International Adoption for Canada

International Adoption

Canadian law allows you to adopt a child from another country if you are a Canadian citizen or permanent resident. To bring your adoptive child to Canada, you must sponsor the child for immigration. You can start sponsoring a child as soon as you decide to adopt or you can wait until after you have found a child and have started the adoption process.

There are two processes that you must go through when you adopt a child from another country: the adoption process and the immigration sponsorship process. You need to know about both.

The Adoption Process:

Adoptions are the responsibility of the provinces in Canada. You need to have a Home Study done, usually by your province, before Citizenship and Immigration Canada (CIC) processes your application for sponsorship.

You will have to comply with the adoption laws of the child’s country of origin. You must also comply with the laws of your province. Make sure you are familiar with all of the legal requirements relevant to you before beginning the adoption process.

Find out what you must do to adopt a child from another country from your province.

The Hague Convention governs international adoptions in some cases. Before you begin your adoption process, find out if the Convention will apply to you.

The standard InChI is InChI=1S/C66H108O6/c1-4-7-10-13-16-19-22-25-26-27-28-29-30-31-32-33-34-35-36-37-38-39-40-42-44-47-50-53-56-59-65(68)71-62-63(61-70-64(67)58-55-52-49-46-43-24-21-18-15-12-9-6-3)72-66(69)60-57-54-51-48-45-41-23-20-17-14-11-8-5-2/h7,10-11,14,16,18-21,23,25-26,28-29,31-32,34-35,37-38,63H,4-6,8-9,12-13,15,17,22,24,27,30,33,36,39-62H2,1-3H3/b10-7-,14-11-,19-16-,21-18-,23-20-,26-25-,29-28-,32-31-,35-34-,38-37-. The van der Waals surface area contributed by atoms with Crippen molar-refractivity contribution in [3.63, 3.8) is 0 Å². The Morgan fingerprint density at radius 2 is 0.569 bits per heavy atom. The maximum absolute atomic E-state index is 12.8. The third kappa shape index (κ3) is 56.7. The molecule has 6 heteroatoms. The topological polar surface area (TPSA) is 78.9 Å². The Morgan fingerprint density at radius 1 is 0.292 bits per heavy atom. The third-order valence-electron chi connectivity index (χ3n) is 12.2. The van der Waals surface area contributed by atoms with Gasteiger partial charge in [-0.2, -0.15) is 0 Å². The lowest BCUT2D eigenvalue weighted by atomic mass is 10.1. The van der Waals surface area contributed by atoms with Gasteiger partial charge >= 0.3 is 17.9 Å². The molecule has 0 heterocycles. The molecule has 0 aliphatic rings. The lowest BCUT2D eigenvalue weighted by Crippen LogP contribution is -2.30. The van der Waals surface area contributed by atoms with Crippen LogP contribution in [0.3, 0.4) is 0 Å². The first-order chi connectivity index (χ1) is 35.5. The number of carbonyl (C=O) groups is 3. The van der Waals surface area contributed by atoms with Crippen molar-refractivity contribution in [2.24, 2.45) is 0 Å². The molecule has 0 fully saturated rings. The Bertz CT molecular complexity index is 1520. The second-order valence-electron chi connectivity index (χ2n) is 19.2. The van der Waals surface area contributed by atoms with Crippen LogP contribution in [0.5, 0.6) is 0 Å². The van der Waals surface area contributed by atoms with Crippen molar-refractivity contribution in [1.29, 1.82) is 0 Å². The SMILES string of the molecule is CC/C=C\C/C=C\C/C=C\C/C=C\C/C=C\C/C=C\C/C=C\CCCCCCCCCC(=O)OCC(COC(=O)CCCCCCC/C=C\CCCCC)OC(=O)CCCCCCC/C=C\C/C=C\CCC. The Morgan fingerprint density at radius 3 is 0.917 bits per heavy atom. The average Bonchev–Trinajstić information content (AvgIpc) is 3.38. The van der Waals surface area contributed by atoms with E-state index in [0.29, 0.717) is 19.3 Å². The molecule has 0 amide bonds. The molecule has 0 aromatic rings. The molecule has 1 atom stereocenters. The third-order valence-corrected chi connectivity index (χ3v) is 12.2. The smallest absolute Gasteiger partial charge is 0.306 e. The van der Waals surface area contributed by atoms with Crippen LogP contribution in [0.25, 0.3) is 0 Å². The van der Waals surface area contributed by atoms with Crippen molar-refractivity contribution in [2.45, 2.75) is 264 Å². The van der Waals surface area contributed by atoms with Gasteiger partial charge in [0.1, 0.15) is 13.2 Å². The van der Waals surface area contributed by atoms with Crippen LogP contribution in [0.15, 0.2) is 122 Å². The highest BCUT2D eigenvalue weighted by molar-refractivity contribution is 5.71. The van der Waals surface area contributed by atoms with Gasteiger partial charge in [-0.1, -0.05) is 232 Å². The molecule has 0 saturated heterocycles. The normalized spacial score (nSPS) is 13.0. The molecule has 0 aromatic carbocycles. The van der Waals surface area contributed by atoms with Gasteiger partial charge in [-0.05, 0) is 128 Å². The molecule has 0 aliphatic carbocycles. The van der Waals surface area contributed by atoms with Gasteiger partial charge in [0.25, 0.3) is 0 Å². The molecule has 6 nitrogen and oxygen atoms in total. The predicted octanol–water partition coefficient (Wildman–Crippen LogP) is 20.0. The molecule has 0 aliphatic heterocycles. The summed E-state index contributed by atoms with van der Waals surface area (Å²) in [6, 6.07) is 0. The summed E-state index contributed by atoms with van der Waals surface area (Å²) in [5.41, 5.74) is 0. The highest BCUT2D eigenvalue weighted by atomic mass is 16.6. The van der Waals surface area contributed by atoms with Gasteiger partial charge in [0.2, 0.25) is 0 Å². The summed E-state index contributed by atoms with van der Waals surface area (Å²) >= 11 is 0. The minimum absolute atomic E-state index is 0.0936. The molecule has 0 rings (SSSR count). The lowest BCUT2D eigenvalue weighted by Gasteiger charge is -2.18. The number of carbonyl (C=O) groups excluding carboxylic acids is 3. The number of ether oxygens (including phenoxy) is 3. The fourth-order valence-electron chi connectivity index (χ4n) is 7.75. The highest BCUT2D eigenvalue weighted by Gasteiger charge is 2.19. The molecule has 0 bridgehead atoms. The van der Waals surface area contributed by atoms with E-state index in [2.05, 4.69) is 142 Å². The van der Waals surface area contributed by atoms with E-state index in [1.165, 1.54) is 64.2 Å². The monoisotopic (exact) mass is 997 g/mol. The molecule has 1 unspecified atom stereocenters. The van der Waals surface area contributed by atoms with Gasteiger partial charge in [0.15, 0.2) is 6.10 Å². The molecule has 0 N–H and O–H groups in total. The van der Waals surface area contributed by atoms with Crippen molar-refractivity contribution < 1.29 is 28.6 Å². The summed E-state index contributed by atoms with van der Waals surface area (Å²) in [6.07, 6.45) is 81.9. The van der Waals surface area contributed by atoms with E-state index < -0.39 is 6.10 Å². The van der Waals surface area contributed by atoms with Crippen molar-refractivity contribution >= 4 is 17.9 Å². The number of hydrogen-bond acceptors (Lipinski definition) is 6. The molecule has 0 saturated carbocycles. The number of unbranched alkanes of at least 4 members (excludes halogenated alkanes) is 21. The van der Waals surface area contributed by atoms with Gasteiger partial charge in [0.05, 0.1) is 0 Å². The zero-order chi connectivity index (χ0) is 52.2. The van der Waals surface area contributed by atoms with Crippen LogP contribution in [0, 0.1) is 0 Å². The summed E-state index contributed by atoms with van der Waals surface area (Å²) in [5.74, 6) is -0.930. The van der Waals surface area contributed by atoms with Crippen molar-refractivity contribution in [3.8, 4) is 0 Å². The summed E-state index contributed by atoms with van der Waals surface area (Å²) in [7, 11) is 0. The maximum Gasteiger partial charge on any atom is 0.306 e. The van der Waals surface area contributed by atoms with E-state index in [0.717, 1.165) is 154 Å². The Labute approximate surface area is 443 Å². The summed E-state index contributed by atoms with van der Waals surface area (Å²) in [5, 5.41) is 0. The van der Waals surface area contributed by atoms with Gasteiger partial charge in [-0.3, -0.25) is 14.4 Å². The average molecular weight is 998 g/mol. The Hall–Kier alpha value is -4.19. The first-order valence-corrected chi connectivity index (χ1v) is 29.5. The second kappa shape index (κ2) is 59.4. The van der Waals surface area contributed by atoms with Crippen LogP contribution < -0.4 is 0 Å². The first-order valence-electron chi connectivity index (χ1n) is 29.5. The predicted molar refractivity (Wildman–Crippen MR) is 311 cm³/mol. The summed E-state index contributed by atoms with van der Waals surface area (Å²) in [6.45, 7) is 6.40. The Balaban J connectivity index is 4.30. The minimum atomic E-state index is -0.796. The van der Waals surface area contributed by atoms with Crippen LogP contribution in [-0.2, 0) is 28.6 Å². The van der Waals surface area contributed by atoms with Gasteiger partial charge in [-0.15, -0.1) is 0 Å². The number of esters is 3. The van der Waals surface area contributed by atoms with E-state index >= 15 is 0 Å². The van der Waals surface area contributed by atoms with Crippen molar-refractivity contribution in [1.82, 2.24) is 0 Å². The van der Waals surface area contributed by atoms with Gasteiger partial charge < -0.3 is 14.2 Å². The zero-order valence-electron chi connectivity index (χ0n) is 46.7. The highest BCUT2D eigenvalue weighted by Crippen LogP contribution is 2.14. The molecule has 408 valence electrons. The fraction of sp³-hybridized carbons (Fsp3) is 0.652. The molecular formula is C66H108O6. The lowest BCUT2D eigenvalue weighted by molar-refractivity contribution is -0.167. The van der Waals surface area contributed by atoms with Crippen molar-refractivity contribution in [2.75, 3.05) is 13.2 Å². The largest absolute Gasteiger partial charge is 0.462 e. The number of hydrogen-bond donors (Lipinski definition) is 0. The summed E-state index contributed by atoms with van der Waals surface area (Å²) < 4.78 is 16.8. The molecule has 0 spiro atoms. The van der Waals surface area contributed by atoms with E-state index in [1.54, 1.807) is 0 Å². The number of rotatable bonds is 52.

The Immigration Process:

As an adoptive parent of a child from another country, you must apply to sponsor the child for permanent residence in Canada. You may apply for citizenship on the child’s behalf after the child is in Canada and has permanent resident status.

CIC will request a letter of consent from your province showing that your province agrees to the adoption. The immigration visa will only be issued after the immigration mission in the child’s country of origin receives this letter from your province.

For more information on bringing a child from another country to Canada, please see International Adoption and the Immigration Process.

Frustrated with time-consuming processes that seem bureaucratic?

These procedures help to protect children’s best interests. The only way around this frustration is to please be patient

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